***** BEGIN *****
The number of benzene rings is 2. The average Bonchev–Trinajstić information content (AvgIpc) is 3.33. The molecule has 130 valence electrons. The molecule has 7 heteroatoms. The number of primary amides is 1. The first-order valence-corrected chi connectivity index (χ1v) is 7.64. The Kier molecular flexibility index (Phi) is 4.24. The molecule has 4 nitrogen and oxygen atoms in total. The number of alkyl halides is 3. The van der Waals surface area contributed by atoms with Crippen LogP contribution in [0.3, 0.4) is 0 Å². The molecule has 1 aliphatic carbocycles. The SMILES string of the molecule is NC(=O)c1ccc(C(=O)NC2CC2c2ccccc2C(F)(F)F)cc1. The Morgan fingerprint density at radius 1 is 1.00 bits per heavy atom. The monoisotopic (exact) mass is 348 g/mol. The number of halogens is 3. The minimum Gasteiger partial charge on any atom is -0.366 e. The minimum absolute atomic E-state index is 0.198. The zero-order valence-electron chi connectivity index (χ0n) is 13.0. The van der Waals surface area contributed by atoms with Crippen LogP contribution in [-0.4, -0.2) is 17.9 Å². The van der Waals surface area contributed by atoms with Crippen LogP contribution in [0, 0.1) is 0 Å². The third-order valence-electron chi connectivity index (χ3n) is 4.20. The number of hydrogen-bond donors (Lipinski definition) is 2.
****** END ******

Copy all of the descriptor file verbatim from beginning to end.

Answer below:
The number of benzene rings is 2. The average Bonchev–Trinajstić information content (AvgIpc) is 3.33. The molecule has 130 valence electrons. The molecule has 7 heteroatoms. The number of primary amides is 1. The first-order valence-corrected chi connectivity index (χ1v) is 7.64. The Kier molecular flexibility index (Phi) is 4.24. The molecule has 4 nitrogen and oxygen atoms in total. The number of alkyl halides is 3. The van der Waals surface area contributed by atoms with Crippen LogP contribution in [0.3, 0.4) is 0 Å². The molecule has 1 aliphatic carbocycles. The SMILES string of the molecule is NC(=O)c1ccc(C(=O)NC2CC2c2ccccc2C(F)(F)F)cc1. The Morgan fingerprint density at radius 1 is 1.00 bits per heavy atom. The monoisotopic (exact) mass is 348 g/mol. The number of halogens is 3. The minimum Gasteiger partial charge on any atom is -0.366 e. The minimum absolute atomic E-state index is 0.198. The zero-order valence-electron chi connectivity index (χ0n) is 13.0. The van der Waals surface area contributed by atoms with Crippen LogP contribution in [-0.4, -0.2) is 17.9 Å². The van der Waals surface area contributed by atoms with Crippen LogP contribution in [0, 0.1) is 0 Å². The third-order valence-electron chi connectivity index (χ3n) is 4.20. The number of hydrogen-bond donors (Lipinski definition) is 2.